New-onset Atrial Fibrillation after Cardiac Surgery is a Sig
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This study sought to determine the incidence and significance of new-onset atrial fibrillation as a risk factor for long-term stroke and mortality after cardiac surgery. A prospective cohort study in 2 large tertiary public hospitals was carried out.

The study comprised 3008 patients who underwent coronary artery bypass grafting and/or valve surgery from 2008 to 2012.

New-onset atrial fibrillation was analysed as a risk factor for postoperative stroke using a multivariable logistic regression model following adjustment for potential confounders. A Cox regression model with time-dependent variables was used to analyse relationships between new-onset atrial fibrillation and postoperative survival.

New-onset atrial fibrillation was detected in 573 (19.0%) patients. Stroke occurred in 234 (7.8%) patients over the mean postoperative follow-up period of 6 ± 2 years. The incidence of postoperative stroke in patients with new-onset atrial fibrillation (9.9%) and patients with both preoperative and postoperative atrial fibrillation (13.8%) was higher than patients with no atrial fibrillation (6.8%).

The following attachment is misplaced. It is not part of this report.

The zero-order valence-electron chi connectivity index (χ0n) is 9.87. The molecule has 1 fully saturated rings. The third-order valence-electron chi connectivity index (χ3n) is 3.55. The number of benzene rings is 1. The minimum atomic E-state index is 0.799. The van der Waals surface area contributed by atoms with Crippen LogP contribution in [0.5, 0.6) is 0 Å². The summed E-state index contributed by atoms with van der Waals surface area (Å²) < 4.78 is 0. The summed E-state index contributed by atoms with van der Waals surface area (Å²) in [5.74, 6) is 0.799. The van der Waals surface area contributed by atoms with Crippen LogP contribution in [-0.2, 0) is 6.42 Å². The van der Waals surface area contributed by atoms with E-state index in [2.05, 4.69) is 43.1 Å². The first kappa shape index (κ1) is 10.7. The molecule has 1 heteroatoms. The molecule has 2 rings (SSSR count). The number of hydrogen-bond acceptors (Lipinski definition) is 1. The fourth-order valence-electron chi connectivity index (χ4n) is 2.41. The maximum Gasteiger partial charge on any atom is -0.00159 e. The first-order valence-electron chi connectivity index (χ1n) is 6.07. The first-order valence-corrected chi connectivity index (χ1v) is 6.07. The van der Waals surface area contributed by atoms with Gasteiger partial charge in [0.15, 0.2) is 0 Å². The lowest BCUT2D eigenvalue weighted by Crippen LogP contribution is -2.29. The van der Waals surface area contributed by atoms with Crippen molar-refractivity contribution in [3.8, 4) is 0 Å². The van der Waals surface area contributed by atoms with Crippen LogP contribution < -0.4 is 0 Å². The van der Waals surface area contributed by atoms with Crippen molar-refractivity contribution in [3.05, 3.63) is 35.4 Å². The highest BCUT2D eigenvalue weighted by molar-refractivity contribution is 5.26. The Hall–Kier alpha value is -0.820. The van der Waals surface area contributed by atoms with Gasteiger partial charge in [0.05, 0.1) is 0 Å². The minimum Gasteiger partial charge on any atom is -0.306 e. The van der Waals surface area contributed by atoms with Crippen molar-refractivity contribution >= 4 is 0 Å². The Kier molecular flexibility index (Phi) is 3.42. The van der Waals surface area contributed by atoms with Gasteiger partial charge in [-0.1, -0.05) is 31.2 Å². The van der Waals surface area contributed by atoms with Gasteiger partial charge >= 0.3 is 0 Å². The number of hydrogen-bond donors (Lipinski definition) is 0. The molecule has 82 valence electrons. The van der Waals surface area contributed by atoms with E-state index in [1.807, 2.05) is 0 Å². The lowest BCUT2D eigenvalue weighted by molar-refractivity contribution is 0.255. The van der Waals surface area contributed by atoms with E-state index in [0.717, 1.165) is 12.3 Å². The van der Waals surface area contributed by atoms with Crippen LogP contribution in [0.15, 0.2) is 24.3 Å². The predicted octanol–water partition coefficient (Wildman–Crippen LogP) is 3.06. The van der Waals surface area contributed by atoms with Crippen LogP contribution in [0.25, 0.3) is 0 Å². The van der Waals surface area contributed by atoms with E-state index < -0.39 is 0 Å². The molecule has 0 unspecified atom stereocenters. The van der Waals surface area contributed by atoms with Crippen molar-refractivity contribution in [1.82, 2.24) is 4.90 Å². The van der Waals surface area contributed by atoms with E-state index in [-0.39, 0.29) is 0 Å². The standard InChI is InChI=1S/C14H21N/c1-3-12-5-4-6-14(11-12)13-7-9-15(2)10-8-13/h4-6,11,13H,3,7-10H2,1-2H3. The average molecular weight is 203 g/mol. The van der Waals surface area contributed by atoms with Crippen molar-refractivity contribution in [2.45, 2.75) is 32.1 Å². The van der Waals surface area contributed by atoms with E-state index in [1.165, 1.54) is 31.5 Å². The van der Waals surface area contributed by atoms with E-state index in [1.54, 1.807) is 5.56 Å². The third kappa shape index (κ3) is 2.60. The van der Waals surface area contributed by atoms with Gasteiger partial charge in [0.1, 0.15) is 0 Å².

New-onset atrial fibrillation was identified as an independent risk factor for postoperative stroke. 518 (17.2%) mortalities occurred within the mean postoperative follow-up period of 8 ± 2 years. New-onset atrial fibrillation was associated with shorter survival compared to patients with no atrial fibrillation.

Conclusively, new-onset atrial fibrillation is a significant risk factor for long-term stroke and mortality after cardiac surgery. Close monitoring and treatment of this condition may be necessary to reduce the risk of postoperative stroke and mortality.